Don’t lose hope

I have been mad at someone or something for as long as I can remember. I was angry when my parents moved us from sunny California to snowy Utah. I got mad because of the racism we faced when we first moved to Utah. I was bullied because of my skin color in school, and some people did not like me because I have ADHD. If there was a reason, I found a way to be mad about it. As an adult, I had this major chip on my shoulder. When it came to going to events where I had to be social, I usually had a scowl on my face, saying to others, “I dare you to talk to me.” Then, I would complain to my husband that no one liked me. My husband would reassure me I was incorrect, but I did not believe him. At this point, I really did not like who I was becoming. I saw all the good things in my life. I had a wonderful husband, two great kids, a good job, and much much more.

I decided things needed to change, but I needed to figure out where to start. So I started on my knees. With the help of the Lord and the Holy Ghost, I knew what I needed to do. This required me to make amends to people I had hurt because of staying mad and blaming others for my actions. When I started the process of asking for forgiveness, I was surprised when, instead of making me feel worse, they responded with Christlike love to me. Without the Christ Atonement, I would not be the Mel I am today. There have been many bumps along the way, and I’m grateful for my Savior and for making the temple a priority in my life. There is no question that I am a work in progress. We are all a work in progress.

A little over a year ago, I decided that I wanted to have a bunion removed. I love to exercise and run. But it hurt to run, so I went through the surgery. It was one of the biggest mistakes I have made in a long time. I have had multiple issues and complications. As a result, I just had my fourth surgery to correct all the complications over the past year.

            When my doctor told me that we had to do another surgery, my instinct was to get mad. After all, that was my reaction in January when he told me I had non-union fractures that would require extensive surgery and four weeks of non-weight bearing. But this time, I chose not to get mad. Sure, I was frustrated and disheartened. But I decided getting mad would not solve the problem. I did a lot of praying and concluded that if I gave into anger, I was allowing the adversary to have a hold of my heart. I did not want that.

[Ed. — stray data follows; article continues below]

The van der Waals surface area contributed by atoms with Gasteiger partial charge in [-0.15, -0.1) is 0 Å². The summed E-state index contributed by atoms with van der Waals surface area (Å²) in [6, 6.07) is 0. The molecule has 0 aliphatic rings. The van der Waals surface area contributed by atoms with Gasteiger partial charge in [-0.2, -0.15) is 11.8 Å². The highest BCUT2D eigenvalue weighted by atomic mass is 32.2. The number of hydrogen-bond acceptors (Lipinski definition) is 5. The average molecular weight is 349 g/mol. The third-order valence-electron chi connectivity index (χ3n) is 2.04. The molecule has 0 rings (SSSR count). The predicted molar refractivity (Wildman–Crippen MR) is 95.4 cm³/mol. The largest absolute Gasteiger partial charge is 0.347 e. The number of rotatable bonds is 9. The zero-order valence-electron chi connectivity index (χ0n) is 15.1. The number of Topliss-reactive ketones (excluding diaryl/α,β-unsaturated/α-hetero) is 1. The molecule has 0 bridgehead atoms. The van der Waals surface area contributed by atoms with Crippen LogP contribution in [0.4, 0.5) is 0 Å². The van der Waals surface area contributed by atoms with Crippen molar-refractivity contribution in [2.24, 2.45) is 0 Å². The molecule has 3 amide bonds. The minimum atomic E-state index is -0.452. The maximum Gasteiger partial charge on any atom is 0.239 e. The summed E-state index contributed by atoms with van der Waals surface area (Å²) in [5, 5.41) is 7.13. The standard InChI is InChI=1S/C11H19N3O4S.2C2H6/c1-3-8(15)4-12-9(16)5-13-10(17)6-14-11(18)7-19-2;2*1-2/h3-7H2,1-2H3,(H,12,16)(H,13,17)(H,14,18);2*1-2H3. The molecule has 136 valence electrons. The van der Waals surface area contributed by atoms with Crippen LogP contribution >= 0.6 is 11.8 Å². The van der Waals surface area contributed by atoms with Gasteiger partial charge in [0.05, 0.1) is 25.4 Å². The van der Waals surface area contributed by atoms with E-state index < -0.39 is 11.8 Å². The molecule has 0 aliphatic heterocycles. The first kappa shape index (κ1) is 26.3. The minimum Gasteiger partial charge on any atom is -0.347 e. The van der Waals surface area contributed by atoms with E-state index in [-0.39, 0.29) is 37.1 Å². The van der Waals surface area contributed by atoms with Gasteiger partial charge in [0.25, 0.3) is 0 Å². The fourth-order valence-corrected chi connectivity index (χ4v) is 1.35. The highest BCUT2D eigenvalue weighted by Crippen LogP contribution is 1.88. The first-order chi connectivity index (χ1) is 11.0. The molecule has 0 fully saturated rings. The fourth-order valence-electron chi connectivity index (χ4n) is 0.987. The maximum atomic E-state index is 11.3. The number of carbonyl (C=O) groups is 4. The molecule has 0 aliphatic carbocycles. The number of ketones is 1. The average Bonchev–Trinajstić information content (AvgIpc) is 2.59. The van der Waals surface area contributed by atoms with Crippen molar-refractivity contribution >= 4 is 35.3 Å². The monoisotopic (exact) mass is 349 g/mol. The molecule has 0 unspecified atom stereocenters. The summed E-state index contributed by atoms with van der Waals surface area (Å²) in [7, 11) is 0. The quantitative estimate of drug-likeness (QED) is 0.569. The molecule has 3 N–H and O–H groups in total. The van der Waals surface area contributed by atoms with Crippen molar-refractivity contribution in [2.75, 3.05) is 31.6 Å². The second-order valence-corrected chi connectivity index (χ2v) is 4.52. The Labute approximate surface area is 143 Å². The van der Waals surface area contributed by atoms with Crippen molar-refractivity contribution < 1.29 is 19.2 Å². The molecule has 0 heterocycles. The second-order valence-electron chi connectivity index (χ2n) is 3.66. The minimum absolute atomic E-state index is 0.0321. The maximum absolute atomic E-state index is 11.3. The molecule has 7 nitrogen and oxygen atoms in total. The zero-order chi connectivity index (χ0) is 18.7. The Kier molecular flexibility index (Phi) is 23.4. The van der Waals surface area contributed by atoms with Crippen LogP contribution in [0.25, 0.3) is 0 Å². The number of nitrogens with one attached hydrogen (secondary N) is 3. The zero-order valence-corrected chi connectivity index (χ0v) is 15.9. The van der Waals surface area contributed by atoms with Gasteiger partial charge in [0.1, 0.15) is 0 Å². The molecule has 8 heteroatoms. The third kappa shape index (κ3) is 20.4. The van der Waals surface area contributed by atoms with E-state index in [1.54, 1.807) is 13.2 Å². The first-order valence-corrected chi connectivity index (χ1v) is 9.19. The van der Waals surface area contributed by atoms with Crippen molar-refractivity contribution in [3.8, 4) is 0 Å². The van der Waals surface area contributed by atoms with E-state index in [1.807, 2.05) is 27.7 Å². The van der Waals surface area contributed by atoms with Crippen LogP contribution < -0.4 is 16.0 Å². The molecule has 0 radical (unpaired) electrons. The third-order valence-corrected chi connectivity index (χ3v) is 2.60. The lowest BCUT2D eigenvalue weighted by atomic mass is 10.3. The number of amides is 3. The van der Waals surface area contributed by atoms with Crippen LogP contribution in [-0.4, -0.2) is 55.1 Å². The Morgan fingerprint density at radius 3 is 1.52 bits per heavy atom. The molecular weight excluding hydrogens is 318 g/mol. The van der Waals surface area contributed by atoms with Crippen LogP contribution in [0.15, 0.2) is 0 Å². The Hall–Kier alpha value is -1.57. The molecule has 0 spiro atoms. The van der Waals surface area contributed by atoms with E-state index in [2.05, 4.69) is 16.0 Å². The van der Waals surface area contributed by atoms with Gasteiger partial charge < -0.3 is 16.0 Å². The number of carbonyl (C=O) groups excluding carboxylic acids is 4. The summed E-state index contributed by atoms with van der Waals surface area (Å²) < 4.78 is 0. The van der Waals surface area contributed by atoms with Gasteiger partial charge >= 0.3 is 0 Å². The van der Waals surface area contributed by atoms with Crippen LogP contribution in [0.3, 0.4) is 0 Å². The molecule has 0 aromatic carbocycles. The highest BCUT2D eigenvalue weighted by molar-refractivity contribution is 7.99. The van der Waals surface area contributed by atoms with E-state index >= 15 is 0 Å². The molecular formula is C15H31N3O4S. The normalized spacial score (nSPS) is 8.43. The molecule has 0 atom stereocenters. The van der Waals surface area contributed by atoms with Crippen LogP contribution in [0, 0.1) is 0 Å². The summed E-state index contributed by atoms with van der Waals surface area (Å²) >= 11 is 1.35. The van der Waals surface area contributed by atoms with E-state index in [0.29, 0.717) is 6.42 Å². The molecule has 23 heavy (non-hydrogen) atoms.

So, I looked inward and reflected on what I did not learn the past three times. What was the Lord trying to teach me that I had not learned yet?

Each time I had surgery, I tried not to have dinners brought in. I was so worried that I would look like a burden on the ward. I was upfront about it this time and let the RS know that I was having another surgery and was grateful for the dinners. It helped my family so much as I was recovering. I learned humility and charity right away. I needed to let go of my pride and allow others to serve me. It humbled me when multiple people took the time to check on me and my family. It isn’t that I didn’t already know those things, but I tried to push against them.

I also learned patience on a different level. Instead of thinking I was a superwoman and could take that extra step without my crutches or scooter, I used them even when it would have been easier to put a little weight on my foot. After a few weeks, my doctor told me to return to crutches and my scooter when the pain increased without warning. In the past, I would have ignored him and kept going because I thought I knew better. I listened to what my body was saying and didn’t try to push past my doctors’ orders. By doing this, the pain soon dissipated, and I could start putting weight on my foot again without increased pain.

I knew getting mad would not make this process go any faster, so I learned to enjoy the time not having to do dishes or household chores. I prayed constantly to ask how I could serve others around me despite my circumstances. I was shocked when it felt like the heavens opened, and I knew who I needed to call, text, email, or send some sunshine.

One of the things that I learned during my temple trek was no matter your circumstances, go to the temple. There were many times when I was at the temple that I saw people in wheelchairs, crutches, and many other issues that would make going to the temple difficult, but they kept going. They were facing trials just as I was and continued serving the Lord.

Life will never be without trials. As we walk through the refiner’s fire, we will become charred from those experiences. Elder Dieter F. Uchdorf said, “Because of Jesus Christ, our failures do not define us. They refine us.” I would add that our trials don’t define us; they refine us. We will be miserable and lose hope if we constantly focus on all the hard stuff. I can attest that I have lost hope more times than I would like to admit. Elder Even A. Schumtz said, “In God’s perfect plan, suffering with faith in Christ is linked to our becoming perfected in Christ.” Knowing this doesn’t always make things easier, but if we focus on what makes us smile and brings light to our souls, we will find the rainbow after the storm.

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